RACE in the Media


Chariots Charging from the Gates, Who Will Be the Victor?


The Roman Army was the longest existing institution in history. It spanned from around 700 BC to the fall of Constantinople in 1453 AD – more than two thousand years. Its role in the projection of the power of Rome and the expansion of the Empire cannot be over exaggerated. In its heyday it had the organisation, discipline, techniques, medical care and tactics that were not matched until the beginning of the twentieth century. Its endeavours have always fascinated people from all walks of life and from all parts of the world.


Man has always been fascinated by competitive sports. Man to man combat or group spectacles have always attracted a large audience. Chariot racing is such a sport and its drama widely thrilled the populace of the ancient Roman Empire.


Greek style chariot racing was characterised by private or family participating teams and was very popular in the Etruscan period and early Roman Republic. However, according to Pliny, by about 70 BC "Roman Style" races became dominant in Rome and the Western Empire, the essential difference being the rise of four (at first two) fiercely competitive, privately financed factions identified by the colours red, green, blue and white, in whose name teams were entered. Loyalties shifted to these group enterprises and enabled the development of organised betting and the appearance of professional career charioteers.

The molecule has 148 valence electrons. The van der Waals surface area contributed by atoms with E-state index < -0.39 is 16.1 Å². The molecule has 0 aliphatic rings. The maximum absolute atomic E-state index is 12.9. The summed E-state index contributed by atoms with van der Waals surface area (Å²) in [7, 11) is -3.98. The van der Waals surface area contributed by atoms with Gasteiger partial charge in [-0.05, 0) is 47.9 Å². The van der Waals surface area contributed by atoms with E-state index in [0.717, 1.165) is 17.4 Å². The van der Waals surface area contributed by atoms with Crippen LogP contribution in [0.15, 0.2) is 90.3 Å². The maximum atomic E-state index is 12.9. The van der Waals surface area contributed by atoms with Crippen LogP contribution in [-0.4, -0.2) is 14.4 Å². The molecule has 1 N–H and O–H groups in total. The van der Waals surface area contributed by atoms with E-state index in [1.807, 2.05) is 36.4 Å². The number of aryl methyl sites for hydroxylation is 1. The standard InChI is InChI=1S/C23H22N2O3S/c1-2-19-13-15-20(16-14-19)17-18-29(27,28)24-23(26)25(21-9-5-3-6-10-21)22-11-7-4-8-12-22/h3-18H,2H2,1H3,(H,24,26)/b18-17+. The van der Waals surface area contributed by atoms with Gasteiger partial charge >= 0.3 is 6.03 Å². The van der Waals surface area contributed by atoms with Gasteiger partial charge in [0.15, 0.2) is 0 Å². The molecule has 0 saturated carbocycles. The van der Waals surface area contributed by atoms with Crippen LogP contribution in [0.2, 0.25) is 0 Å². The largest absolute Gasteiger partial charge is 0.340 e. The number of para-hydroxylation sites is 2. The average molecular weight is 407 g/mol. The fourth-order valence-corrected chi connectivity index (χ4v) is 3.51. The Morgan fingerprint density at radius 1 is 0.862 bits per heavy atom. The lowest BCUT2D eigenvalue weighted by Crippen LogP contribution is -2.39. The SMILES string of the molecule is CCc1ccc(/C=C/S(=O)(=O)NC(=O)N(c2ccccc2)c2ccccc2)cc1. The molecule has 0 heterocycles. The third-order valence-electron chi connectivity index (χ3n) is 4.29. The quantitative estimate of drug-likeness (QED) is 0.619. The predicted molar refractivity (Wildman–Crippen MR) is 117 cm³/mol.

It is believed that chariot games probably took place in Greece even before the institution of the Olympic Games. Races for chariots and bareback horses were introduced early in the 7th century, the four horse chariot quadriga being the first form entered for the opening Olympiad (680 BC). The two horse biga chariot became an official event only in 408 BC.

Chariot racing enjoyed an Empire-wide following of immense popularity until forbidden by the Christian Emperor Justinian 1st in 532 AD. This was due to public disorder associated with the ardent following of the factions. However, racing continued in the Eastern Empire, chiefly in Constantinople, for a further 500 years.


Inevitably, chariots designed for racing purposes aimed at the lightest possible construction, comprising of bent wood, wickerwork and woven leather. This resulted in a vehicle weighing only around 50 kg that was very different from the popular imagination of today, generated by such epic films as "Ben-Hur". The chariots so depicted were of a triumphal style, used more for ceremonial occasions and, though impressive, would have conferred too great a weight penalty. Although there is no specific evidence to deny their use, the rise of factions, betting and extreme competitiveness suggests that the well-documented lightest style chariot would have been the vehicle of choice.

Nevertheless, modern expectations require a degree of compromise and the activities at the Jerash hippodrome employ vehicles of a more formal type.